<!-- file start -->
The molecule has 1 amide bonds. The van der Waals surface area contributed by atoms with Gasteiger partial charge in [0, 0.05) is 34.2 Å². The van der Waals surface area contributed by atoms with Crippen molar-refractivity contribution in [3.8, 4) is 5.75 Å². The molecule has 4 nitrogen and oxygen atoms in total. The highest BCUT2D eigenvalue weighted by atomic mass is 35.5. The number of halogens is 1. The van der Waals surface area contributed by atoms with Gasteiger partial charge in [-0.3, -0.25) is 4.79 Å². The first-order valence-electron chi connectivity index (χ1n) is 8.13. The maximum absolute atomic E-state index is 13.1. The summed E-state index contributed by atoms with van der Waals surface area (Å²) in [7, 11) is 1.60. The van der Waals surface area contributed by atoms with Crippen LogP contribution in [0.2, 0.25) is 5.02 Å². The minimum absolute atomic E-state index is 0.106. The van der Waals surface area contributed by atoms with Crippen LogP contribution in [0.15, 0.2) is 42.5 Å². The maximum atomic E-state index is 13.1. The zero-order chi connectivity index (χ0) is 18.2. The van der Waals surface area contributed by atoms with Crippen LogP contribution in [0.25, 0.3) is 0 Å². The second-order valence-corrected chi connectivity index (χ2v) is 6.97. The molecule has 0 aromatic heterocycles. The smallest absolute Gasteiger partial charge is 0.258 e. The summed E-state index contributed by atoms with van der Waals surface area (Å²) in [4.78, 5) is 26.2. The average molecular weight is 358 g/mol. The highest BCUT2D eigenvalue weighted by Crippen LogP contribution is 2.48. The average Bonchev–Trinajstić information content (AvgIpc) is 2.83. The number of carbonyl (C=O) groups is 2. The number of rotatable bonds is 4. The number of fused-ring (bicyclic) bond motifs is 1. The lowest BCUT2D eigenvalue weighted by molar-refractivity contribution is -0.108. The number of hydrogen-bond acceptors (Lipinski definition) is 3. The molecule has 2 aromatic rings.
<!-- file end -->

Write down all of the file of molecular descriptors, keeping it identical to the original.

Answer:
The molecule has 1 amide bonds. The van der Waals surface area contributed by atoms with Gasteiger partial charge in [0, 0.05) is 34.2 Å². The van der Waals surface area contributed by atoms with Crippen molar-refractivity contribution in [3.8, 4) is 5.75 Å². The molecule has 4 nitrogen and oxygen atoms in total. The highest BCUT2D eigenvalue weighted by atomic mass is 35.5. The number of halogens is 1. The van der Waals surface area contributed by atoms with Gasteiger partial charge in [-0.3, -0.25) is 4.79 Å². The first-order valence-electron chi connectivity index (χ1n) is 8.13. The maximum absolute atomic E-state index is 13.1. The summed E-state index contributed by atoms with van der Waals surface area (Å²) in [7, 11) is 1.60. The van der Waals surface area contributed by atoms with Crippen LogP contribution in [0.2, 0.25) is 5.02 Å². The minimum absolute atomic E-state index is 0.106. The van der Waals surface area contributed by atoms with Crippen LogP contribution in [0.15, 0.2) is 42.5 Å². The maximum atomic E-state index is 13.1. The zero-order chi connectivity index (χ0) is 18.2. The van der Waals surface area contributed by atoms with Crippen LogP contribution in [0.25, 0.3) is 0 Å². The second-order valence-corrected chi connectivity index (χ2v) is 6.97. The molecule has 0 aromatic heterocycles. The smallest absolute Gasteiger partial charge is 0.258 e. The summed E-state index contributed by atoms with van der Waals surface area (Å²) in [4.78, 5) is 26.2. The average molecular weight is 358 g/mol. The highest BCUT2D eigenvalue weighted by Crippen LogP contribution is 2.48. The average Bonchev–Trinajstić information content (AvgIpc) is 2.83. The number of carbonyl (C=O) groups is 2. The number of rotatable bonds is 4. The number of fused-ring (bicyclic) bond motifs is 1. The lowest BCUT2D eigenvalue weighted by molar-refractivity contribution is -0.108. The number of hydrogen-bond acceptors (Lipinski definition) is 3. The molecule has 2 aromatic rings.